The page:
Another relevant aspect that may threaten such access is associated with Covid-19 and the alternative learning techniques pursued to ensure social distancing and pandemic containment. Online learning is suggested as one of these alternatives to ensure that the school year will not be lost. However, this requires reliable and continuous access to the internet and to a power supply. Yet this is far from guaranteed across Lebanon, with some regions having extremely low access to both, not to mention the relatively high cost associated with securing internet connectivity, if it is available. This will result in high dropout rates, particularly in that parents may resort to negative coping mechanisms to compensate for the loss of household income, such as making their children work instead of pursuing their learning.


MY: More generally, how bad is the situation today for Lebanese on both the social and economic level?


KD: This period is judged to be the worst that Lebanon has faced since its independence or at least since the civil war. Lebanon went through a similar crisis during the 1980s—in other words during the peak time of the Lebanese conflict. However, today’s crisis is much deeper and more severe, denoting an economic freefall that will eventually lead to a complete economic collapse.

Several events occurred concurrently and have contributed to this situation. These include a severe economic contraction estimated at 18–20 percent in 2020 caused by a loss in confidence and a slowdown in aggregate demand; an unsustainable debt crisis that led to an effective default on foreign currency bonds in March 2020; a deterioration in the value of the local currency, which has lost more than 80 percent of its value; an unprecedented deficit in the balance of payments; a chronic fiscal deficit; a loss of revenue sources; the depletion of foreign currency reserves; an uncontrollable price increase of over 110 percent on a year to year basis; rising unemployment, which has reached 30–35 percent; an increasing brain drain that is causing irreversible losses in the country’s human capital; a failing banking sector; not to mention an extended political stalemate and the absence of proactive decisionmaking mechanisms at a time when the contrary is most needed.

Over and above this, Covid-19 has compounded the crisis and increased its complexity. It has had direct implications for the public health system as well as further slowing, or even halting, certain economic activities as part of pandemic containment measures.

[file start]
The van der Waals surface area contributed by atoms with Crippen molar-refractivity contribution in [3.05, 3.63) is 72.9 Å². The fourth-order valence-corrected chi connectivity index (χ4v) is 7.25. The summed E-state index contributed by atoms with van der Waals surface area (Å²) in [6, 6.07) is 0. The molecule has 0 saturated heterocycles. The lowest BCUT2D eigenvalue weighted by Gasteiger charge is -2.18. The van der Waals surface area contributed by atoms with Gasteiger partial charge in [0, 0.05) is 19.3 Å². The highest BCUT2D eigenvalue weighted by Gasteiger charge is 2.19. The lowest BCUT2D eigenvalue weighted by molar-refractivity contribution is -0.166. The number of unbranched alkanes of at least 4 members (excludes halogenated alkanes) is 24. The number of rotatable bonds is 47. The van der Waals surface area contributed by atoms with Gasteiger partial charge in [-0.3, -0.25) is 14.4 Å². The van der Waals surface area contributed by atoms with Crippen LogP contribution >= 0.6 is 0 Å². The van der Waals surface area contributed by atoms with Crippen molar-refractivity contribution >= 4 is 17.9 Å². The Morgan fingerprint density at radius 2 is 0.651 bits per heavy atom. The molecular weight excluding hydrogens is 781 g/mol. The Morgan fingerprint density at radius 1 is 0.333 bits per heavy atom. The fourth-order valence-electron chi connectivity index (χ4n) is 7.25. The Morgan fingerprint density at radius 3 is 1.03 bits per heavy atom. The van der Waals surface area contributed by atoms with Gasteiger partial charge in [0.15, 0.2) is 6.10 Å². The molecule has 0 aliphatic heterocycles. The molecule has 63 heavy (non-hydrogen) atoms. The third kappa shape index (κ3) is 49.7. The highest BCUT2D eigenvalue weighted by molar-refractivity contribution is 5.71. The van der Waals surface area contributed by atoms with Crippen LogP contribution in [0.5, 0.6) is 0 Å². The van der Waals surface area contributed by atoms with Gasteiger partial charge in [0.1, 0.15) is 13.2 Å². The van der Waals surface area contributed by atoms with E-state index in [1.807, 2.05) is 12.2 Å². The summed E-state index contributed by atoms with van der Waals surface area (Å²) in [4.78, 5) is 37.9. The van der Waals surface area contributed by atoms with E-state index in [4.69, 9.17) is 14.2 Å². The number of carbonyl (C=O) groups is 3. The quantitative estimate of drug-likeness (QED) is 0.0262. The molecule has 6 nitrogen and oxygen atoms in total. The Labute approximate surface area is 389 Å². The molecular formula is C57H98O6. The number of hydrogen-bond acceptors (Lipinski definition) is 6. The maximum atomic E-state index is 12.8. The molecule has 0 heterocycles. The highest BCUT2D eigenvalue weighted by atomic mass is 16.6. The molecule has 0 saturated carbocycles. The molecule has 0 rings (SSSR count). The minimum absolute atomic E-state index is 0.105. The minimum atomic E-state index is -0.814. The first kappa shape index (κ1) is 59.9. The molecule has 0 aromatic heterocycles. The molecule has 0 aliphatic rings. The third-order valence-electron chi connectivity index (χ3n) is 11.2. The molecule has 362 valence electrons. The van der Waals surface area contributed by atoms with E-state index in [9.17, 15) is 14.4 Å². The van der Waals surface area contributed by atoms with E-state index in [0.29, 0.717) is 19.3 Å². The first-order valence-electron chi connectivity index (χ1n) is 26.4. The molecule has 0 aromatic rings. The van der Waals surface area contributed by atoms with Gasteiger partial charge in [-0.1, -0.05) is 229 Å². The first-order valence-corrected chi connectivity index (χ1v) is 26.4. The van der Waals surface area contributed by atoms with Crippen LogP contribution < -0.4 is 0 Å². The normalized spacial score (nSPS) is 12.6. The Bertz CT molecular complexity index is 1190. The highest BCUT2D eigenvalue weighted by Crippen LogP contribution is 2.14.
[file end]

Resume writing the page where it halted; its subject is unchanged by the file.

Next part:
Lastly, the blast in Beirut port on August 4 was the straw (even if it was hardly a straw) that broke the camel’s back. It resulted in a high number of casualties, the massive destruction of a significant part of the capital’s housing stock, the closing of thousands of firms permanently or temporarily, more than 100,000 employees out of work, again either temporarily or permanently, and thousands of households left without shelter.

The accumulation of these events in less than a year has meant increased vulnerabilities that have pushed people further into poverty and deprivation. Prior to the blast it was estimated that around 50 percent of the Lebanese population would be living under the poverty line in 2020. Now the estimates are even higher, given that the socioeconomic implications of the port blast have affected the whole of Lebanon, not just the areas around the port.


MY: What can be done today to reduce regional inequalities?


KD: The situation is difficult, but has also placed Lebanon in a quandary. Given the fiscal and debt crises, Lebanon should follow strict measures to contain its fiscal deficit and reduce indebtedness. The economic contraction means that revenues are going down, negatively impacting the government’s budget. On the other hand, the growing need for public services, mainly in disadvantaged regions where poverty levels are deepening, calls for further spending in those areas to provide essentials such as health, education, and social protection. The complex policy tradeoffs mean that controlling the fiscal deficit is implausible.

To break the vicious circle Lebanon has to seek external support to address its emerging needs. Critical reforms should be in place, however, to ensure that foreign funds are channeled to the neediest regions and tackle priority sectors and services. This would require strengthening the planning process at the local level to inform policies at the center and better prioritize spending.